parts of the opinion by THE CHIEF JUSTICE imply an all-too-unyielding insistence that race cannot be a factor in instances when, in my view, it may be taken into account. The plurality opinion is too dismissive of the legitimate interest government has in ensuring all people have equal opportunity regardless of their race. The plurality's postulate that "[t]he way to stop discrimination on the basis of race is to stop discriminating on the basis of race" is not sufficient to decide these cases. Fifty years of experience since Brown v. Board of Education, 347 U. S. 483 (1954), should teach us that the problem before us defies so easy a solution. School districts can seek to reach Brown's objective of equal educational opportunity. The plurality opinion is at least open to the interpretation that the Constitution requires school districts to ignore the problem of de facto resegregation in schooling. I cannot endorse that conclusion. To the extent the plurality opinion suggests the Constitution mandates that state and local school authorities must accept the status quo of racial isolation in schools, it is, in my view, profoundly mistaken.It's worth recalling that while Kennedy dissented in Grutter, he wrote separately to say that he accepted diversity as a compelling interest. His pointed disagreement with Roberts here suggests that there are not five votes on the Court for a commitment to the strong form of colorblindness advocated by Justice Thomas.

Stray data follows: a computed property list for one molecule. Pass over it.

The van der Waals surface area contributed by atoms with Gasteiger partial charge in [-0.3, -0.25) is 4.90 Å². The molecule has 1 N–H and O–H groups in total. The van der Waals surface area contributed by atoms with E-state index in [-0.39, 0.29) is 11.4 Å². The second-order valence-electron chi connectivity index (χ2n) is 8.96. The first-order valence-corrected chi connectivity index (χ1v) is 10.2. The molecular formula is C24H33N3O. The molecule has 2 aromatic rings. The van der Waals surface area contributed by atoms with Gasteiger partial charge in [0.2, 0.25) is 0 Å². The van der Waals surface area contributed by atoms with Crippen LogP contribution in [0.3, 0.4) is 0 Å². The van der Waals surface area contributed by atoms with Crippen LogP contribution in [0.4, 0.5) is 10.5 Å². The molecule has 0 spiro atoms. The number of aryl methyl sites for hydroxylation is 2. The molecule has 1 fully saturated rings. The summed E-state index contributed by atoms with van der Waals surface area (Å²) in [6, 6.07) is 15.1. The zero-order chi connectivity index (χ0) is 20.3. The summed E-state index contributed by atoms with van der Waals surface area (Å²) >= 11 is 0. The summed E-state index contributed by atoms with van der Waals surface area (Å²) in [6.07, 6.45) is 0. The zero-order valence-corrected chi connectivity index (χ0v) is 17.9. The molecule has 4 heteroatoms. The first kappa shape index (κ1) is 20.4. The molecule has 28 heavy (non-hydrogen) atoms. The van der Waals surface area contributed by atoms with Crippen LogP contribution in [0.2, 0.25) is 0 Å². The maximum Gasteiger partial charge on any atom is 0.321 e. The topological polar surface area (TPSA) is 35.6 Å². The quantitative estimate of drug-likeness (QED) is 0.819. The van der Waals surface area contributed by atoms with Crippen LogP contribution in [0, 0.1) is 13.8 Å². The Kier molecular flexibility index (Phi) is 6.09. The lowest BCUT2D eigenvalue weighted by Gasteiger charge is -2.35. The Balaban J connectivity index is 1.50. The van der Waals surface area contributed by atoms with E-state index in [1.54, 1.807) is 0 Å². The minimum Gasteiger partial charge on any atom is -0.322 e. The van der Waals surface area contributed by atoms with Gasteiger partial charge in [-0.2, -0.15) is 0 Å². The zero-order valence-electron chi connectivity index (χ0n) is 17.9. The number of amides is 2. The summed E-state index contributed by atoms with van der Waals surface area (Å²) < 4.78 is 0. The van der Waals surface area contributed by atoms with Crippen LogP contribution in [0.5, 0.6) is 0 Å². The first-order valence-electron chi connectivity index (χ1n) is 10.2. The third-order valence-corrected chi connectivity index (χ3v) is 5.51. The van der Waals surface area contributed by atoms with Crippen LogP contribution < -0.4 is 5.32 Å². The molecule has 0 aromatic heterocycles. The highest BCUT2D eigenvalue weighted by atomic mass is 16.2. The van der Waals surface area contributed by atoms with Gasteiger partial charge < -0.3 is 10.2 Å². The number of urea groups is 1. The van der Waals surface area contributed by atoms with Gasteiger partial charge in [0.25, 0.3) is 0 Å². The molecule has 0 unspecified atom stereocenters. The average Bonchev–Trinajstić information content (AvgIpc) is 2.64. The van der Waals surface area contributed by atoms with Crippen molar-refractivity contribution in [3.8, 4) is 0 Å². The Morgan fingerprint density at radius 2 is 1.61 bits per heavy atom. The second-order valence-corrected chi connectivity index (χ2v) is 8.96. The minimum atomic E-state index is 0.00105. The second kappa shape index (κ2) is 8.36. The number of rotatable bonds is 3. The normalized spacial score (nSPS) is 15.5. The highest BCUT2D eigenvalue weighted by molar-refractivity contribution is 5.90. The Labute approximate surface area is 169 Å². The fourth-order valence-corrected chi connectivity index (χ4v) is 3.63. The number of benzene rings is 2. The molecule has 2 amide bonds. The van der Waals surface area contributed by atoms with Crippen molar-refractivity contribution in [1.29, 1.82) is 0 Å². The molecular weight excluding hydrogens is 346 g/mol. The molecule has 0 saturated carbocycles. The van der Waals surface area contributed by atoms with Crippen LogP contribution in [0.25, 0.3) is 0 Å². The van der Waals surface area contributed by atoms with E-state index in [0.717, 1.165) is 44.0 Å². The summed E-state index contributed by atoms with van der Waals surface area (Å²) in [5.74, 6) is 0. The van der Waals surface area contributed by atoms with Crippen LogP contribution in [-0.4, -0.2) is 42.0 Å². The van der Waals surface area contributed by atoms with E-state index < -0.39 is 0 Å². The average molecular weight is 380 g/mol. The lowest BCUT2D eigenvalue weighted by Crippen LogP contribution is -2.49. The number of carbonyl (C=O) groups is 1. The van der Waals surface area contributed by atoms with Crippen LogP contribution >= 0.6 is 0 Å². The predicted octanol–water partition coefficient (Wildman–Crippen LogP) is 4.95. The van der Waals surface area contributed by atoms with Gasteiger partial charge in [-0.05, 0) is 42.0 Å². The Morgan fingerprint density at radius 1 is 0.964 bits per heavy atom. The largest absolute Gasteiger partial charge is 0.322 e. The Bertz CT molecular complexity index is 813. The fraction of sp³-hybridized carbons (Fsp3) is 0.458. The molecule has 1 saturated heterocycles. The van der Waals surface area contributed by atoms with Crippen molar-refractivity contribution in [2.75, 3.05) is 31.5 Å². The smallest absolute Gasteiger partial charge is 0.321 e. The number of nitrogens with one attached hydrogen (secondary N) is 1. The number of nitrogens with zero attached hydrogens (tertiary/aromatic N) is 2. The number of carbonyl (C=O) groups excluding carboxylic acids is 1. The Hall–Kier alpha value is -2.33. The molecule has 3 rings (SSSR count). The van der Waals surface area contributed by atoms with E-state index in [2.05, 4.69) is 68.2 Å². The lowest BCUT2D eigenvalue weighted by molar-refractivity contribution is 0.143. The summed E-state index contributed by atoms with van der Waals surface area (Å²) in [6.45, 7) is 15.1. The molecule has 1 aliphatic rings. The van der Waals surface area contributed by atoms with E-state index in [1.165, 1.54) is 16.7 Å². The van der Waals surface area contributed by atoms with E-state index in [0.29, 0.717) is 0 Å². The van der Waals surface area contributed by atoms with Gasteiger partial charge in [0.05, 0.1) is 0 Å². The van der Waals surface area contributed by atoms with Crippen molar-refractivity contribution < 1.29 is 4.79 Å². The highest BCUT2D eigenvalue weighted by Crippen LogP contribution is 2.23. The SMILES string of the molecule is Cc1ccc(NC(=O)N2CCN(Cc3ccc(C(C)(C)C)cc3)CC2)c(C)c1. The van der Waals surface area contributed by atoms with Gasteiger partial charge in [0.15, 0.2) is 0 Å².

Thursday, June 28, 2007
Finding the Silver Lining in Today's School Integration Cases
No doubt the bottom line and the opinion of CJ Roberts in the schools cases will get the lion's share of press attention, but the actual result is, in my view, not nearly as drastic as suggested by some of the rhetoric from that opinion (described by Thomas Healy here.) But even the Roberts opinion itself leaves open the possibility that the Court would uphold an effort to achieve the educational benefits of racial diversity in public schools, if diversity were defined in terms of educational goals rather than in relation to the racial composition of the population. More importantly, Roberts does not have Kennedy's vote for rejecting combating racial isolation as a compelling interest. Kennedy, who casts the fifth and decisive vote and only joins part of the Roberts opinion, thinks it is a compelling interest. He rejects the plans as not narrowly tailored because he thinks the Louisville plan is too ill-defined and the Seattle plan too crude in its categorization of students. He then goes on to describe his own views in terms that align him pretty closely with the liberals: